Provocative critic and 2019 AIA Collaborative Achievement Award–winning architect Michael Sorkin, who was considered "an abiding conscience to the profession," has died of complications from contracting COVID-19. He was 71.
"I am heartbroken," wrote New York Times architecture critic Michael Kimmelman on Twitter. "This is a great loss. He was so many things. He was a supremely gifted, astute and acerbic writer. He wrote with moral force about big ideas and about the granular experience of life at the level of the street."
Born in 1948 in Washington, D.C., Sorkin graduated from the University of Chicago in 1969 and went on to complete his M.Arch. at the Massachusetts Institute of Technology in 1974. He also holds a Master's degree in English from Columbia University.
Longtime architecture critic for The Nation, Sorkin was a prolific writer on the subject of architecture and the city, and was the author and editor of numerous published works, including 20 books. In the 1980s, he famously served as the architecture critic for The Village Voice. Sorkin was also the founding principal of New York–based Michael SorkinStudio, which focuses on urban planning, urban design, and sustainable urbanism. Sorkin's project highlights include master plans for the Brooklyn waterfront and Queens Plaza in New York, as well as a master plan for East Jerusalem in Palestine. In 2005, Sorkin founded the spin-off nonprofit research and advocacy group Terreform.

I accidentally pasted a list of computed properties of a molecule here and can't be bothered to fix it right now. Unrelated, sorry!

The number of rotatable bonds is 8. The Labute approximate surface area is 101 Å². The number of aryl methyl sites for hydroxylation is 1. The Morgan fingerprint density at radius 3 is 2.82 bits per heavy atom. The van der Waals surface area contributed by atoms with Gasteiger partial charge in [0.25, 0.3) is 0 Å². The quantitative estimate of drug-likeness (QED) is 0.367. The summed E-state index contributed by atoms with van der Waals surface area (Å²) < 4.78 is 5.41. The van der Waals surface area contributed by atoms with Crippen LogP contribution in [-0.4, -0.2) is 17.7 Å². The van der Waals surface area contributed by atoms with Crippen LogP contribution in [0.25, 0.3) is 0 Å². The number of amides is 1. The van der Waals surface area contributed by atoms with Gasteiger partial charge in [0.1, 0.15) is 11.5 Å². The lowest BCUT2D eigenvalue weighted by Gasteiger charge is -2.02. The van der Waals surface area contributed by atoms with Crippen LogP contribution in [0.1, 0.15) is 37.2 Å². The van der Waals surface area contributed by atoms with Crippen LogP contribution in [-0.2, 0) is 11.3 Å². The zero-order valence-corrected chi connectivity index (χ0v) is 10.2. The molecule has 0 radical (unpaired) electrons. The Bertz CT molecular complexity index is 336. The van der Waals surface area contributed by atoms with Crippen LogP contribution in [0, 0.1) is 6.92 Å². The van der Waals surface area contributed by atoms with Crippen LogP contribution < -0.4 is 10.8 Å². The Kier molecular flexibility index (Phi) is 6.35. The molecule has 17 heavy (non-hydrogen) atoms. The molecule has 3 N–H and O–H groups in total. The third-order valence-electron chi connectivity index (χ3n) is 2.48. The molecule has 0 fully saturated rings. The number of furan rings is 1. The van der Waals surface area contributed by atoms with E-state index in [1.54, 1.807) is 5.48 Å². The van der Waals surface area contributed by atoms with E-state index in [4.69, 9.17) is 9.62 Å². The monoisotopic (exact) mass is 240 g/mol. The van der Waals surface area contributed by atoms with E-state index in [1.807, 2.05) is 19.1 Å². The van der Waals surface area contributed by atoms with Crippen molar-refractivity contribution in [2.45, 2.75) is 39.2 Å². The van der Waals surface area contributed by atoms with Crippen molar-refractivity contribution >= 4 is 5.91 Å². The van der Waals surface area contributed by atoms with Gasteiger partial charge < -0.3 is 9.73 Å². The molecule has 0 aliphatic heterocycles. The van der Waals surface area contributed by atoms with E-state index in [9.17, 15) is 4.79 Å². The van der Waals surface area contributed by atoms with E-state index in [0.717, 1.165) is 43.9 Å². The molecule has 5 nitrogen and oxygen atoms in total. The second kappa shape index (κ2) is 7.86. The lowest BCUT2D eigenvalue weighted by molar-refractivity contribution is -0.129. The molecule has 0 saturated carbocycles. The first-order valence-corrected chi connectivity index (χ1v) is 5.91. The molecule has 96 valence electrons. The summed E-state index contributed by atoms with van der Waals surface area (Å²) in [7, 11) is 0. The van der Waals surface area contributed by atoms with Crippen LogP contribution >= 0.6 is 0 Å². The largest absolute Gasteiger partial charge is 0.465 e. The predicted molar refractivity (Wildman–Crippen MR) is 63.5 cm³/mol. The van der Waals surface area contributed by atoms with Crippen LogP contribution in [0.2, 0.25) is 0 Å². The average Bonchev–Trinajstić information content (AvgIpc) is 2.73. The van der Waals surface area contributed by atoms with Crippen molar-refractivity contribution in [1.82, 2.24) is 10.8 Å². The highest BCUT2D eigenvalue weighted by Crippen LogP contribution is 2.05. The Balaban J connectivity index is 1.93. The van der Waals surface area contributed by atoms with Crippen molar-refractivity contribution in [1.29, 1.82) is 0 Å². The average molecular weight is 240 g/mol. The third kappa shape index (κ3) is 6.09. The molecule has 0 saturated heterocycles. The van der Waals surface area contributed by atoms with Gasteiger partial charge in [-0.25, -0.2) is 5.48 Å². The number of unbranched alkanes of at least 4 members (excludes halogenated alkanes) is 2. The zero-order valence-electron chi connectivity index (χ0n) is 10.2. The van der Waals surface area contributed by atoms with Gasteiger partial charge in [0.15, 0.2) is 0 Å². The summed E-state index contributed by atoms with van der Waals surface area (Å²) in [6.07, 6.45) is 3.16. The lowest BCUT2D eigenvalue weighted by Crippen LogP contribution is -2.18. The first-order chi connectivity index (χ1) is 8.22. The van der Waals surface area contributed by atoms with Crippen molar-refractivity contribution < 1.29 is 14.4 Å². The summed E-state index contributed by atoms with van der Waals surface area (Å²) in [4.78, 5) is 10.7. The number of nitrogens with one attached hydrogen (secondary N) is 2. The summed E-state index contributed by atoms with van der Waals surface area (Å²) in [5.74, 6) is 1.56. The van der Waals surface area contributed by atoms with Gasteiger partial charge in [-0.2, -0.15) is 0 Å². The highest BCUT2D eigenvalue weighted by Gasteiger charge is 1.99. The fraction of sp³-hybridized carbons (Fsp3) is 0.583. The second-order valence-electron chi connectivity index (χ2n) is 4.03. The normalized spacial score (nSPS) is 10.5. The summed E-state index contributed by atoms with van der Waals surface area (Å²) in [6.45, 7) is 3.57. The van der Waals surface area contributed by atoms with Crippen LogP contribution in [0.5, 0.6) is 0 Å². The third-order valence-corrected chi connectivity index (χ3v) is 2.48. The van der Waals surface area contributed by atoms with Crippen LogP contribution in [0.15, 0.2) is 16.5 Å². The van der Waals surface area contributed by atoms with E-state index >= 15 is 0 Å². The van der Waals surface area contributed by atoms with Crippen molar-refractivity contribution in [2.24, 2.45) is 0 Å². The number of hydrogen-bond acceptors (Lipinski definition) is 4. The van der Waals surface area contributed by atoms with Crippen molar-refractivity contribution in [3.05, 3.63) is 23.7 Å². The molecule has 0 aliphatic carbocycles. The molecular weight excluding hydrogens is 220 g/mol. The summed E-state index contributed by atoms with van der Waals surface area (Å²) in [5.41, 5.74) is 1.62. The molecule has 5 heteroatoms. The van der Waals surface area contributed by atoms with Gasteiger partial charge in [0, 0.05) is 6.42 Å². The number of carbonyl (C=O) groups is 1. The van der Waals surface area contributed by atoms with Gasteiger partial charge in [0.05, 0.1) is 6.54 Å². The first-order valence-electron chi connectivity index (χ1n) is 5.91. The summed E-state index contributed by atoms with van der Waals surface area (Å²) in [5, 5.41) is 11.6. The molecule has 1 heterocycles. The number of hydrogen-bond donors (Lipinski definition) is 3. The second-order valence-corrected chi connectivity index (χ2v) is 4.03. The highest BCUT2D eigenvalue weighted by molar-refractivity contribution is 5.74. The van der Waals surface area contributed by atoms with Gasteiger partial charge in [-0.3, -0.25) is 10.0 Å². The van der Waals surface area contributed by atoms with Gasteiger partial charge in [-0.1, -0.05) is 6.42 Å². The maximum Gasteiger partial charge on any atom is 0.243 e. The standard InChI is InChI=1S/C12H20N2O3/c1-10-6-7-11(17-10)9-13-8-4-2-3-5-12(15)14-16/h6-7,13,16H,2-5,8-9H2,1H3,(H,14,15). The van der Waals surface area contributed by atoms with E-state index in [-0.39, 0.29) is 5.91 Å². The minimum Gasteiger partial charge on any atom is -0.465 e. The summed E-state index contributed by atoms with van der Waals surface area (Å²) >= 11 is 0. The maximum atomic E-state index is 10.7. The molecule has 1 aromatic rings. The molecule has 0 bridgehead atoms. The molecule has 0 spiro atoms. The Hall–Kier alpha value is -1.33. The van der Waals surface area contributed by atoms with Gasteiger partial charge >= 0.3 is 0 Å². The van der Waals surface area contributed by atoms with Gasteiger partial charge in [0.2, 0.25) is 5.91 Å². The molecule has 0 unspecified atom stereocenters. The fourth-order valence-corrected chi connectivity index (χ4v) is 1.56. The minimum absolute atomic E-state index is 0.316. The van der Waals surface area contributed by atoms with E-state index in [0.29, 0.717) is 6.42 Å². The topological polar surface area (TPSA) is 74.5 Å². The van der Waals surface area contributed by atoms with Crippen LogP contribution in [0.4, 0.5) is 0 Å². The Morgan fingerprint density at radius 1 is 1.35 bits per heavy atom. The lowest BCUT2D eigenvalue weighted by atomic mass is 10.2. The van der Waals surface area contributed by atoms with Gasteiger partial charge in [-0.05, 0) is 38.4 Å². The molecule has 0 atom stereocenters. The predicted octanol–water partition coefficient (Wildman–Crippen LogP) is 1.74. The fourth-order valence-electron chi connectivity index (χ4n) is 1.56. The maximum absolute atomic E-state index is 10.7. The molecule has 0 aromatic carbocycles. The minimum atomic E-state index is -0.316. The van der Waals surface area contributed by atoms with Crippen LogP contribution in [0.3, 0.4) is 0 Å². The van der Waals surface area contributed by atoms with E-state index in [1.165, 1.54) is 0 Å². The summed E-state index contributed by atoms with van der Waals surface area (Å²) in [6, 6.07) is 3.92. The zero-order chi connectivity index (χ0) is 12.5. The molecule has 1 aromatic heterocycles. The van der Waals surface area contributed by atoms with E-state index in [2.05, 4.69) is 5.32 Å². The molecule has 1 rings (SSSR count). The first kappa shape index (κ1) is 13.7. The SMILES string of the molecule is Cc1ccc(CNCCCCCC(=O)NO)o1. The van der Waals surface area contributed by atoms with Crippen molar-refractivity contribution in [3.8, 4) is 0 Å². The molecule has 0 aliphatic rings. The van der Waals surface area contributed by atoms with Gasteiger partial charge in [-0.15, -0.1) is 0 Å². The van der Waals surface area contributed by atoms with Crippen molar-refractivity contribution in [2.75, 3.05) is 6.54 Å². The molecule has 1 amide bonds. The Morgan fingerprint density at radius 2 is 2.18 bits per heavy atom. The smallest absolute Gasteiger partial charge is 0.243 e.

Sorkin devoted much of his career to architectural education, serving as professor of urbanism and director of the Institute of Urbanism of the Academy of Fine Arts, Vienna, from 1993 to 2000, and then as distinguished professor of architecture and director of the graduate program in urban design at the Spitzer School of Architecture at The City College of New York until his death. He also served as a guest lecturer and critic at the Architectural Association School of Architecture in London, Harvard University's Graduate School of Design, the Cornell University College of Architecture, Art, and Planning, the University of Illinois Urbana-Champaign, the Aarhus School of Architecture in Aarhus, Denmark, and the London Consortium.
Sorkin's work has been widely celebrated, and in 2010, he was awarded the American Academy of Arts and Letters prize in architecture. In 2019, Sorkin received the AIA Collaborative Achievement Award, which recognizes "the excellence that results when architects work with those from outside the profession to improve the spaces where people live and work," according to the Institute. In an interview with ARCHITECT, Sorkin reported that he hoped his legacy would be for encouraging "more kindness, less evil."
"The world lost a brilliant consciousness when Michael Sorkin died," wrote AIA CEO Robert Ivy, FAIA, on Twitter. "Architect, planner, urbanist, teacher, dreamer, Sorkin’s critiques cut to the core with trenchant, linguistic finesse. Few in architecture matched his mind."
This article has been updated since its original publication.